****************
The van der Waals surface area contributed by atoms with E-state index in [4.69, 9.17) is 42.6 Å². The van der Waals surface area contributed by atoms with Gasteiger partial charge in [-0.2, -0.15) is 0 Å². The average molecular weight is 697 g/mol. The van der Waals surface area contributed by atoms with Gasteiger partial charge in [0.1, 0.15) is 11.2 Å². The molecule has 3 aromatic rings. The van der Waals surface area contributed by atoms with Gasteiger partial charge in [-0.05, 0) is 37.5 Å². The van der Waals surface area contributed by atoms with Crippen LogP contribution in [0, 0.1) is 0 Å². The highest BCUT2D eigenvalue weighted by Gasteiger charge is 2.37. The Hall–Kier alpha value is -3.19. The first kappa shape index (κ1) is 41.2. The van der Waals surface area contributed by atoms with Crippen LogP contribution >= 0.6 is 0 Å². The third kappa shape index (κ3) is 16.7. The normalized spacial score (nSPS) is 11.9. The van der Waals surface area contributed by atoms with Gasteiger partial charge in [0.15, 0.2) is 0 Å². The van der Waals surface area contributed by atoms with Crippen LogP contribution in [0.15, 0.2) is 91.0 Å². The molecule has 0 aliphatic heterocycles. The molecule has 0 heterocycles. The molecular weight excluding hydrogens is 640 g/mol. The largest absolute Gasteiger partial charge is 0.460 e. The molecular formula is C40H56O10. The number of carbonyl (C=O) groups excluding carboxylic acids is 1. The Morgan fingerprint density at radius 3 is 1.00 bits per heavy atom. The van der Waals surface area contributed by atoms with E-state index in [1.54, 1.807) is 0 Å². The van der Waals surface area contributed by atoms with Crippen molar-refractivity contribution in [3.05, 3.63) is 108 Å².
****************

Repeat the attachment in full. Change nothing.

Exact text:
The van der Waals surface area contributed by atoms with E-state index in [4.69, 9.17) is 42.6 Å². The van der Waals surface area contributed by atoms with Gasteiger partial charge in [-0.2, -0.15) is 0 Å². The average molecular weight is 697 g/mol. The van der Waals surface area contributed by atoms with Gasteiger partial charge in [0.1, 0.15) is 11.2 Å². The molecule has 3 aromatic rings. The van der Waals surface area contributed by atoms with Gasteiger partial charge in [-0.05, 0) is 37.5 Å². The van der Waals surface area contributed by atoms with Crippen LogP contribution in [0, 0.1) is 0 Å². The highest BCUT2D eigenvalue weighted by Gasteiger charge is 2.37. The Hall–Kier alpha value is -3.19. The first kappa shape index (κ1) is 41.2. The van der Waals surface area contributed by atoms with Crippen LogP contribution >= 0.6 is 0 Å². The third kappa shape index (κ3) is 16.7. The normalized spacial score (nSPS) is 11.9. The van der Waals surface area contributed by atoms with Gasteiger partial charge in [0.15, 0.2) is 0 Å². The van der Waals surface area contributed by atoms with Crippen LogP contribution in [0.15, 0.2) is 91.0 Å². The molecule has 0 aliphatic heterocycles. The molecule has 0 heterocycles. The molecular weight excluding hydrogens is 640 g/mol. The largest absolute Gasteiger partial charge is 0.460 e. The molecular formula is C40H56O10. The number of carbonyl (C=O) groups excluding carboxylic acids is 1. The Morgan fingerprint density at radius 3 is 1.00 bits per heavy atom. The van der Waals surface area contributed by atoms with E-state index in [1.54, 1.807) is 0 Å². The van der Waals surface area contributed by atoms with Crippen molar-refractivity contribution in [3.05, 3.63) is 108 Å².